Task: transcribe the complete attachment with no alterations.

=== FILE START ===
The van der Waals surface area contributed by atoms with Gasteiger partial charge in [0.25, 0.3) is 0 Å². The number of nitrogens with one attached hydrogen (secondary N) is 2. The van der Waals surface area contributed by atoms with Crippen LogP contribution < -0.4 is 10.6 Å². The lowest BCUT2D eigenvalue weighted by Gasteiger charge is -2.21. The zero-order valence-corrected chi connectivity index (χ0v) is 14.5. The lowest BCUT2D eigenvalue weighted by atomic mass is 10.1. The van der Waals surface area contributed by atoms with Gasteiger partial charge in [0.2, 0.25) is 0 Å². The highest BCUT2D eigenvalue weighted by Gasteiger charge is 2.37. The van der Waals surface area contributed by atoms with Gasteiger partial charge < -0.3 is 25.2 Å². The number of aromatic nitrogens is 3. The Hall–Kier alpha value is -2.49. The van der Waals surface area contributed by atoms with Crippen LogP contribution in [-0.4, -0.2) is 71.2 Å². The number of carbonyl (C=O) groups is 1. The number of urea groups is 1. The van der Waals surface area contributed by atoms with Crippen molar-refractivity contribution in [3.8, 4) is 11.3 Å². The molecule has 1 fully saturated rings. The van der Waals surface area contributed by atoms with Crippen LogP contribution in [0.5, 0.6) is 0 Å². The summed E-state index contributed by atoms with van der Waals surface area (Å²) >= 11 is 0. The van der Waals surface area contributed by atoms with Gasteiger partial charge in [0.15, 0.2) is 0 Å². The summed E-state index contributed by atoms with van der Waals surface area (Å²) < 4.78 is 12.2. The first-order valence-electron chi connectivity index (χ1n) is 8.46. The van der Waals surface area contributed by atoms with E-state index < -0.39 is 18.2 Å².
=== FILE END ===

The van der Waals surface area contributed by atoms with Gasteiger partial charge in [0.25, 0.3) is 0 Å². The number of nitrogens with one attached hydrogen (secondary N) is 2. The van der Waals surface area contributed by atoms with Crippen LogP contribution < -0.4 is 10.6 Å². The lowest BCUT2D eigenvalue weighted by Gasteiger charge is -2.21. The zero-order valence-corrected chi connectivity index (χ0v) is 14.5. The lowest BCUT2D eigenvalue weighted by atomic mass is 10.1. The van der Waals surface area contributed by atoms with Gasteiger partial charge in [0.2, 0.25) is 0 Å². The highest BCUT2D eigenvalue weighted by Gasteiger charge is 2.37. The van der Waals surface area contributed by atoms with Gasteiger partial charge < -0.3 is 25.2 Å². The number of aromatic nitrogens is 3. The Hall–Kier alpha value is -2.49. The van der Waals surface area contributed by atoms with Crippen LogP contribution in [-0.4, -0.2) is 71.2 Å². The number of carbonyl (C=O) groups is 1. The number of urea groups is 1. The van der Waals surface area contributed by atoms with Crippen molar-refractivity contribution in [3.8, 4) is 11.3 Å². The molecule has 1 fully saturated rings. The van der Waals surface area contributed by atoms with Crippen LogP contribution in [0.5, 0.6) is 0 Å². The summed E-state index contributed by atoms with van der Waals surface area (Å²) >= 11 is 0. The van der Waals surface area contributed by atoms with Gasteiger partial charge in [0.15, 0.2) is 0 Å². The summed E-state index contributed by atoms with van der Waals surface area (Å²) < 4.78 is 12.2. The first-order valence-electron chi connectivity index (χ1n) is 8.46. The van der Waals surface area contributed by atoms with E-state index < -0.39 is 18.2 Å².